Since the creation of The Paris-Dakar Rally in 1979, I’d always dreamed of one day covering this extraordinary adventure.
Each year, I would follow the televised summaries of this rally race that traversed exceptional landscapes. So when I was asked to cover this event I didn’t have to think on it for long! It was with a feeling of excitement and trepidation that I embarked on this adventure.
I was warned that physically it would be difficult.
Life on the Dakar Rally is nomadic as every day we change camp. Using only basic comforts (sanitary and portable toilets), each night we pitched our tents in a noisy campsite, as all night the motorcycle, car and truck teams would repair and prepare the machines for the next day’s stage.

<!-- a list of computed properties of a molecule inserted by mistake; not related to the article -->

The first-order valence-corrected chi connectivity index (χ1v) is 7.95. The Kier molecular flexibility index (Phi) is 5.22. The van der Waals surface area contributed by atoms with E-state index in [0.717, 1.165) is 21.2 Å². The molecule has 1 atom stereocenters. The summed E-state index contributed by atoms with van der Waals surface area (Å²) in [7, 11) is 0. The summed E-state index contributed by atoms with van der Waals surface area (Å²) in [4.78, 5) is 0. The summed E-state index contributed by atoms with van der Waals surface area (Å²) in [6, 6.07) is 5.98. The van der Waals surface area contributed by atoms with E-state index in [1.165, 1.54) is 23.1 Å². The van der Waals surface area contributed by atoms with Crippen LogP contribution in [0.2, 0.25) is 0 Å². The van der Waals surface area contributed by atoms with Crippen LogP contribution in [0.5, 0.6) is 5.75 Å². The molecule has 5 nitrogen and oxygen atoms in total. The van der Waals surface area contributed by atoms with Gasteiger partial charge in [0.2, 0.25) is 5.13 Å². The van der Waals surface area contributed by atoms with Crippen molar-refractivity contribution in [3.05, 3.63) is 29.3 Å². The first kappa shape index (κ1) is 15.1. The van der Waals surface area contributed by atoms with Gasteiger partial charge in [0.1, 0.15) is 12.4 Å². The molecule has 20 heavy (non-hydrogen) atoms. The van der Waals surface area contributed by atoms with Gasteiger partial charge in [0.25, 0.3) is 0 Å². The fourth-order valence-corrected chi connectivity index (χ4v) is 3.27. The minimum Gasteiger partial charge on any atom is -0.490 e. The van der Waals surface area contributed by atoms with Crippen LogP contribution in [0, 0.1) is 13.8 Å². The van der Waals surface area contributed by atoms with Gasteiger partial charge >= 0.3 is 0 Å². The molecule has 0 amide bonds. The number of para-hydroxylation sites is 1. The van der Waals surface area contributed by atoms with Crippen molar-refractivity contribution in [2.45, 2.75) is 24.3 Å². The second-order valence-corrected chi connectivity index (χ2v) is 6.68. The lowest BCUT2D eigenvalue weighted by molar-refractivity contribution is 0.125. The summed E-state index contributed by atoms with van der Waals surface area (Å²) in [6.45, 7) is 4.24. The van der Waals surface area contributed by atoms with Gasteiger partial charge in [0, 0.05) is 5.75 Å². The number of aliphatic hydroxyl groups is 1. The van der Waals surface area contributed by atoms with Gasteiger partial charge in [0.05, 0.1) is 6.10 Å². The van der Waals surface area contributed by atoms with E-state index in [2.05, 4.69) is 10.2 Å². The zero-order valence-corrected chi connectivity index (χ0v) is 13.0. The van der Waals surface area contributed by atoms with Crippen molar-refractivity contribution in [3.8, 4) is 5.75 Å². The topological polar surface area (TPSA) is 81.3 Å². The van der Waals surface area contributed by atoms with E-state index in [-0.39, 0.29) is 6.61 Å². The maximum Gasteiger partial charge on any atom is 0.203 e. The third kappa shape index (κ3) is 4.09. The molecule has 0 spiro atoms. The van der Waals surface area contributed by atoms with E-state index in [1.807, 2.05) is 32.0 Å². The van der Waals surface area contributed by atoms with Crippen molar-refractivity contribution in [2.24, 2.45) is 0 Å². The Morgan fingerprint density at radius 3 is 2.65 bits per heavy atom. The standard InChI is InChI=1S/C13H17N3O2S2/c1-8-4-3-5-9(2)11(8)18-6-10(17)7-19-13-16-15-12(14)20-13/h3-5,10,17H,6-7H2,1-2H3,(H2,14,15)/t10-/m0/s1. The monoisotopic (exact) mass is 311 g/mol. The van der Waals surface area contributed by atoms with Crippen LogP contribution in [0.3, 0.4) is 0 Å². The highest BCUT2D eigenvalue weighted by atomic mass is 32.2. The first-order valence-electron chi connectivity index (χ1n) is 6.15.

After transmitting our pictures for the day and after a brief shower (close to 2,000 people were in the camp), we would make our way to the mess hall for dinner. Under tents open to the four winds, competitors, journalists and mechanics came together in a relaxed atmosphere. The stars of the big teams are in the same boat, so it was not uncommon to eat next to the winners of 2011, Marc Comas et Nasser Al-Attiya.
That’s the spirit of Dakar.
The nights are short with a wakeup call at five in the morning. We must prepare ourselves in order to take off with our photo helicopters belonging to the Argentine and Chilean armies right at sunup. It’s a Bell helicopter like the ones used in the Vietnam war, in which five photographers are taken to cover the race. The media represented are Reuters, AP, AFP, the newspaper l’Équipe and the sports agency DPPI.